Situated about 1.8 km north of Ahlatlıbel, on a mountain slope,Yalıncak (Figure……) has been known since the discovery, in 1880, of a lion relief on a local kind of stone called the “Ankara Stone”.This relief, re-used in the village fountain, was taken to the Ankara Anatolian Civilizations Museum in 1941 (Tezcan, B. 1964: 4).The archaeological remains were subject to destruction caused by the modern and developing village inYalıncak, especially after the 1930’s. With the kind and generous resources allocated by the then Rector of METU, Kemal Kurdaş, excavations were carried out (Tezcan, B. 1964: 3). . Due to the fact that there were no specialists at METU at that time, the excavations were supported by collaboration with experts from the Ankara Anatolian Civilizations Museum (Tezcan, B. 1964: 3). Excavations were supervised by BurhanTezcan between 1962-1964, then the excavations were carried out by Prof. Dr. Cevdet Bayburtluoğlu and Prof. Dr. Sevim Buluç between 19651966.
Late Phrygian period is represented atYalıncak, without an interruption, from 6th century BC onwards. Roman period and the Galatian occupation at the site provided important information for Anatolian archaeological studies.The chronology ofYalıncak can be best followed through its pottery and coin assemblages.
Buildings atYalıncak rectangular, each with two or three adjoining rooms, constructed on a slope. As a result of the inclination the entrance to the houses are provided by couple of steps, by way of stone-paved thresholds (Tezcan, B. 1964: 4-5). Marble architectural features belonging to previous occupations were re-used in building the walls, thresholds and floors. According to the small finds and coins collected from these buildings they were constructed in the Byzantine period, but theYalıncak settlement should have been occupied until Early Ottoman times (Tezcan, B. 1964:4- 5).
On the upper part of the slope, right to the west of the abandoned village houses, a fortification wall built of large limestone blocks in polygonal technique (Figure 8: Sector B) was revealed (Tezcan, B. 1966b: 1-2). A Kybele figurine, terracotta horse figurines, a marble Zeus relief, all re-used in the passages and walls of the fortification terrace, on the floor of the tower and on the threshold point out that these building groups were in use until the end of the Roman period (Tezcan, B. 1964: 6).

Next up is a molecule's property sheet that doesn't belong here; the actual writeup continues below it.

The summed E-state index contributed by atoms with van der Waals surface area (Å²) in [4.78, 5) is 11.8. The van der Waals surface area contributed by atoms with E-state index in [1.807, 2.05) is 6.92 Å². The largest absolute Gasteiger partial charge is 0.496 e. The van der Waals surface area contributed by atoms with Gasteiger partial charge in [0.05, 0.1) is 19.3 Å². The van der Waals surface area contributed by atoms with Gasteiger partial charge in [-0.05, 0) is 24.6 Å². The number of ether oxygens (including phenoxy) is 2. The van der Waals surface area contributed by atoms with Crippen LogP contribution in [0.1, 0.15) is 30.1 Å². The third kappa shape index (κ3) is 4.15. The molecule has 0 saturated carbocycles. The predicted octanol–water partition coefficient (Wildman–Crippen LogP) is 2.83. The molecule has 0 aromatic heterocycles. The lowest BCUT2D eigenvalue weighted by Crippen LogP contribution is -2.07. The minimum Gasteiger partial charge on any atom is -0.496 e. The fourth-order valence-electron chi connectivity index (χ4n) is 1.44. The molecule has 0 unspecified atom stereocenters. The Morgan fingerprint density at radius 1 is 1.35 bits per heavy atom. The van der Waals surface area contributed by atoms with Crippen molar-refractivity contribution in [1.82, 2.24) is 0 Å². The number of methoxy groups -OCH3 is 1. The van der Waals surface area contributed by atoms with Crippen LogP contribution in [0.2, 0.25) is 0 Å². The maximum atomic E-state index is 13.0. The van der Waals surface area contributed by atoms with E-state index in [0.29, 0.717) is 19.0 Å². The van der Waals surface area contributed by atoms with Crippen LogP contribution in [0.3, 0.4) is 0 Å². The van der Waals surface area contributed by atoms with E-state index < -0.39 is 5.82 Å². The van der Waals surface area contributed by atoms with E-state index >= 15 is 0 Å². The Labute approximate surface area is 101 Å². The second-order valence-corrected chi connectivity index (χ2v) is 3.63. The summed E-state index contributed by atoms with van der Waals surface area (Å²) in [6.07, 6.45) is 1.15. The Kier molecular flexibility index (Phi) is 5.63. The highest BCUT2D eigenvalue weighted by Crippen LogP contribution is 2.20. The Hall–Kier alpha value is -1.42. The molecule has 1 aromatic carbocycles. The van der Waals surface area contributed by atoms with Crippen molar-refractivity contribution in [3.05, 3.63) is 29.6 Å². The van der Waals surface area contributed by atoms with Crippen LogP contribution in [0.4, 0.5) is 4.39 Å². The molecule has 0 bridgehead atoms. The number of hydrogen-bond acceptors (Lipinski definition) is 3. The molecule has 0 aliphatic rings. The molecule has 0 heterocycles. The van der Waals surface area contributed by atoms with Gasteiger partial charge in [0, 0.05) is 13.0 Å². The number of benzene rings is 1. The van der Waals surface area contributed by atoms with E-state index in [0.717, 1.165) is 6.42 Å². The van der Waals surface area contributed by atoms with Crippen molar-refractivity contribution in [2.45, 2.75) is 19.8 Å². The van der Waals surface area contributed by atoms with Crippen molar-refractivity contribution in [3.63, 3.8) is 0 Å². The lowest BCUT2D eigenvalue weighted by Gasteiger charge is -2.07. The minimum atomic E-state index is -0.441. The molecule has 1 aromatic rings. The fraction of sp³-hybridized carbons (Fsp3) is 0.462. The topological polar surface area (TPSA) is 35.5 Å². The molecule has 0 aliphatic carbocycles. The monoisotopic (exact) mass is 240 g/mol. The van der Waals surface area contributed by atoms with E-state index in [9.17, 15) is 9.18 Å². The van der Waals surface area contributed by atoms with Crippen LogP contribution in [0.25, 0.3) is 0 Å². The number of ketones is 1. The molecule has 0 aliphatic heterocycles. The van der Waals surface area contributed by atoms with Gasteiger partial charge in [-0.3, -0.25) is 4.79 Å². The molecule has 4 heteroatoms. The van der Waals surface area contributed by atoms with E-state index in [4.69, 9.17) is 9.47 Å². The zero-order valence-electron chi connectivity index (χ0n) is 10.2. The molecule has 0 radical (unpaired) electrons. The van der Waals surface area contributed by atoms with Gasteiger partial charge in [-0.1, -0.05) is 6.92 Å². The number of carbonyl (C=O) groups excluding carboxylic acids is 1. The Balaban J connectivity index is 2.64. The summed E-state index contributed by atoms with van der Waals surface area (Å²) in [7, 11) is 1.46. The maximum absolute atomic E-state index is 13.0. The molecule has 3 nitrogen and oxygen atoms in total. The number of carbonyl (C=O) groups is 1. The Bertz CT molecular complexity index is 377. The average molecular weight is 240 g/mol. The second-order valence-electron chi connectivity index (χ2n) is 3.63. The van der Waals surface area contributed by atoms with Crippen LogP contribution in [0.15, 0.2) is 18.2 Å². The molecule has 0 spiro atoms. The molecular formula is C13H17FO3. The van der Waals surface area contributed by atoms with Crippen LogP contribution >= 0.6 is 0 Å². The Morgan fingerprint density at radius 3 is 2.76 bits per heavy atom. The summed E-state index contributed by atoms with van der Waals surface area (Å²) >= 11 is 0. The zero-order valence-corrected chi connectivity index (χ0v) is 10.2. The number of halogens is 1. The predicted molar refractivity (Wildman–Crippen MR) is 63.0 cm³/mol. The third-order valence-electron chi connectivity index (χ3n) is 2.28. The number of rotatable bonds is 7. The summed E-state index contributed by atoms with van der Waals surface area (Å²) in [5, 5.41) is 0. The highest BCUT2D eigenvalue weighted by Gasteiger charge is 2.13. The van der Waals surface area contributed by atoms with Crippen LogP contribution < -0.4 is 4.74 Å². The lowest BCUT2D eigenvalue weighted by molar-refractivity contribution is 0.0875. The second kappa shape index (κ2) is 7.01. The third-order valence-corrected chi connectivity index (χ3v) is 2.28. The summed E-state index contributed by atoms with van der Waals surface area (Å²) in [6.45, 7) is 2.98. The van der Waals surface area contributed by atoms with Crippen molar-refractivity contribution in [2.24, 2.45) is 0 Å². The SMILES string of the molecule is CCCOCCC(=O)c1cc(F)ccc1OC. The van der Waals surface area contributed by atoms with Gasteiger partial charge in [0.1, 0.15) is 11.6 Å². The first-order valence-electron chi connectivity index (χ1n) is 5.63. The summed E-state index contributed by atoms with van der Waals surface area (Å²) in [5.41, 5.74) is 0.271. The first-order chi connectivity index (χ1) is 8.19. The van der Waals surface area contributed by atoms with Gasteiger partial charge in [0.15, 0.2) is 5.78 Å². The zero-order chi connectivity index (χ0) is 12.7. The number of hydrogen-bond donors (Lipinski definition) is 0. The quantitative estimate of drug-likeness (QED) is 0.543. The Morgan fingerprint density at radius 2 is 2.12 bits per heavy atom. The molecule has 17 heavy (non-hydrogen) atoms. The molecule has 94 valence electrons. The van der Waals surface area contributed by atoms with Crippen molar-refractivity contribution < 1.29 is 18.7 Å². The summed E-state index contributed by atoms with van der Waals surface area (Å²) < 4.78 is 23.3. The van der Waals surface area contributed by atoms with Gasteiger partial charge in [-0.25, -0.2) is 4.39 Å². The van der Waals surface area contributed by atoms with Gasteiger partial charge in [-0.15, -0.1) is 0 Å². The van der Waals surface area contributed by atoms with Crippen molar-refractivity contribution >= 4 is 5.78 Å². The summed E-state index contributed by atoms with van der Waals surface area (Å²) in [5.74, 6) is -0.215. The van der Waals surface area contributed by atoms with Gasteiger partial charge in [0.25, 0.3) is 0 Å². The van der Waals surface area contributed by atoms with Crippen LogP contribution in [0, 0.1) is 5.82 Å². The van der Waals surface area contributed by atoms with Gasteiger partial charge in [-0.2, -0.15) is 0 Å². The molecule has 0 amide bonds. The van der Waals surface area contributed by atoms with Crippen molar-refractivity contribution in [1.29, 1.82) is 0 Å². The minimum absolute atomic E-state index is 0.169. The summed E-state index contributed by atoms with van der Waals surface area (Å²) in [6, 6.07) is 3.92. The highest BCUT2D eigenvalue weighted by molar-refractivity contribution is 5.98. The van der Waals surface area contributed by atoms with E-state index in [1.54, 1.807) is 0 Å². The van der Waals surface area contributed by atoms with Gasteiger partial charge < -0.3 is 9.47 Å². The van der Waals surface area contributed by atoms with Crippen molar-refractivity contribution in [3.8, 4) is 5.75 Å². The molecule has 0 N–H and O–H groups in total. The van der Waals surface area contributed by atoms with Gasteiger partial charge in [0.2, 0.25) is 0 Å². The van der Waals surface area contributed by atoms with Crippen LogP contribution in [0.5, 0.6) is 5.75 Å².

Two column caps with traces of red paint and a key with an iron lower half and a bronze upper half, the tips of which are decorated with ram heads are two important finds recovered in a second smaller room right next to the tower structure. Besides buildings with two to three rooms, a large structure with a courtyard and two lines of columns had six column bases. (Figure 9: Sector E) (Tezcan, B. 1964: 8). Of the three coins found here on the floor paving one belongs to Avrelianus (275-270 AD), another to Maximianus (284-308 AD), and the third one to Constantinus (306-337 AD) (Tezcan, B. 1964: 9).The patterns on the coin minted at Apameia (148-133 BC) are especially interesting, the goddess Athena is on the obverse while a flying eagle on a meander and the legend “Apameion” can be seen on the reverse (Tezcan, B. 1964: 9).
Yalıncak excavation works identified the necropolis area as lying immediately to the northeast of the settlement. Here eight inhumation graves, one belonging to a child and seven to adults, were excavated from which two glass bracelets were recovered as grave goods (Tezcan, B. 1964: 9-10).